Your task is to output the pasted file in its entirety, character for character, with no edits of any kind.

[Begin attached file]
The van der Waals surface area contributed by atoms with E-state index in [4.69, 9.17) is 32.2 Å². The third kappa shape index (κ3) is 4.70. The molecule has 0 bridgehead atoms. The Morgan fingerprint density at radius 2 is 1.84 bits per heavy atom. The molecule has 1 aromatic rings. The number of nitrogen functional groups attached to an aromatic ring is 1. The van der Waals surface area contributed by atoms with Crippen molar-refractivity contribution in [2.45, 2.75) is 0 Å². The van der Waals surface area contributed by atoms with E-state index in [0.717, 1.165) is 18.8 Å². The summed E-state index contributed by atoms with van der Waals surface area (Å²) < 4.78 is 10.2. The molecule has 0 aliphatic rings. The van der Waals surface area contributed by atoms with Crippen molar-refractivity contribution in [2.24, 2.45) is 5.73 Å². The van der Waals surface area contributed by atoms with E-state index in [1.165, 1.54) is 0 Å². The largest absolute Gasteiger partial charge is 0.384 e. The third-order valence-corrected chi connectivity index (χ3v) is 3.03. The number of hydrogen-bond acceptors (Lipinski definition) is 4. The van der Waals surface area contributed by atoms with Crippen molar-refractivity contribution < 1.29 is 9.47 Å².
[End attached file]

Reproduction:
The van der Waals surface area contributed by atoms with E-state index in [4.69, 9.17) is 32.2 Å². The third kappa shape index (κ3) is 4.70. The molecule has 0 bridgehead atoms. The Morgan fingerprint density at radius 2 is 1.84 bits per heavy atom. The molecule has 1 aromatic rings. The number of nitrogen functional groups attached to an aromatic ring is 1. The van der Waals surface area contributed by atoms with Crippen molar-refractivity contribution in [2.45, 2.75) is 0 Å². The van der Waals surface area contributed by atoms with E-state index in [0.717, 1.165) is 18.8 Å². The summed E-state index contributed by atoms with van der Waals surface area (Å²) < 4.78 is 10.2. The molecule has 0 aliphatic rings. The van der Waals surface area contributed by atoms with Crippen molar-refractivity contribution in [2.24, 2.45) is 5.73 Å². The van der Waals surface area contributed by atoms with E-state index in [1.165, 1.54) is 0 Å². The largest absolute Gasteiger partial charge is 0.384 e. The third-order valence-corrected chi connectivity index (χ3v) is 3.03. The number of hydrogen-bond acceptors (Lipinski definition) is 4. The van der Waals surface area contributed by atoms with Crippen molar-refractivity contribution < 1.29 is 9.47 Å².